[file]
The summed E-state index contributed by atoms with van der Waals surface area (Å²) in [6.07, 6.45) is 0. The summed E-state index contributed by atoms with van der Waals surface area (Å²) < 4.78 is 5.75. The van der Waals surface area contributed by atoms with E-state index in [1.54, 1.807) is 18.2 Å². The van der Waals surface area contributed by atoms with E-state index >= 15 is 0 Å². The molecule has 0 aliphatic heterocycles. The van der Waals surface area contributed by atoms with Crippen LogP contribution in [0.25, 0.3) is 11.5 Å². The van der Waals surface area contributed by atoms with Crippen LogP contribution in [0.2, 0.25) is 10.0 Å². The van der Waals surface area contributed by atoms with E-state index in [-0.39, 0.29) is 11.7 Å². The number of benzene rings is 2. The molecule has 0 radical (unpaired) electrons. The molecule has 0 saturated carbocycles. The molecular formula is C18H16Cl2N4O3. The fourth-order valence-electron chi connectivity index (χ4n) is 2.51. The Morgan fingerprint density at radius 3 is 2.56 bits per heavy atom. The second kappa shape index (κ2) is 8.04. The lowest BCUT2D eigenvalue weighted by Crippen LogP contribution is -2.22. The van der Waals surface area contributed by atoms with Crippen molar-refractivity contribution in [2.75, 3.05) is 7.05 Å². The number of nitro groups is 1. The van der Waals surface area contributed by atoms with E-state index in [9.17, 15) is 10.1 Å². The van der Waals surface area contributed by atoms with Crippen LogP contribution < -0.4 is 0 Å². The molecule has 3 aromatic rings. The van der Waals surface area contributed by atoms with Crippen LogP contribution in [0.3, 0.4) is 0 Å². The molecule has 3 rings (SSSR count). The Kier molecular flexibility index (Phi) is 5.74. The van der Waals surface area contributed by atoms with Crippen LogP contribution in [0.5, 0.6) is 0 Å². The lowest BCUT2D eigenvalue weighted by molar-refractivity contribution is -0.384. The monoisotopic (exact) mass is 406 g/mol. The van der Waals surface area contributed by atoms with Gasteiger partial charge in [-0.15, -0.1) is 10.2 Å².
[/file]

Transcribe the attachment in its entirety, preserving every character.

The summed E-state index contributed by atoms with van der Waals surface area (Å²) in [6.07, 6.45) is 0. The summed E-state index contributed by atoms with van der Waals surface area (Å²) < 4.78 is 5.75. The van der Waals surface area contributed by atoms with E-state index in [1.54, 1.807) is 18.2 Å². The van der Waals surface area contributed by atoms with E-state index >= 15 is 0 Å². The molecule has 0 aliphatic heterocycles. The van der Waals surface area contributed by atoms with Crippen LogP contribution in [0.25, 0.3) is 11.5 Å². The van der Waals surface area contributed by atoms with Crippen LogP contribution in [0.2, 0.25) is 10.0 Å². The van der Waals surface area contributed by atoms with E-state index in [-0.39, 0.29) is 11.7 Å². The number of benzene rings is 2. The molecule has 0 radical (unpaired) electrons. The molecule has 0 saturated carbocycles. The molecular formula is C18H16Cl2N4O3. The fourth-order valence-electron chi connectivity index (χ4n) is 2.51. The Morgan fingerprint density at radius 3 is 2.56 bits per heavy atom. The second kappa shape index (κ2) is 8.04. The lowest BCUT2D eigenvalue weighted by Crippen LogP contribution is -2.22. The van der Waals surface area contributed by atoms with Crippen molar-refractivity contribution in [2.75, 3.05) is 7.05 Å². The number of nitro groups is 1. The van der Waals surface area contributed by atoms with E-state index in [9.17, 15) is 10.1 Å². The van der Waals surface area contributed by atoms with Crippen LogP contribution < -0.4 is 0 Å². The molecule has 3 aromatic rings. The van der Waals surface area contributed by atoms with Crippen LogP contribution in [0.3, 0.4) is 0 Å². The molecule has 3 rings (SSSR count). The Kier molecular flexibility index (Phi) is 5.74. The van der Waals surface area contributed by atoms with Crippen LogP contribution in [0.5, 0.6) is 0 Å². The lowest BCUT2D eigenvalue weighted by molar-refractivity contribution is -0.384. The monoisotopic (exact) mass is 406 g/mol. The van der Waals surface area contributed by atoms with Gasteiger partial charge in [-0.15, -0.1) is 10.2 Å².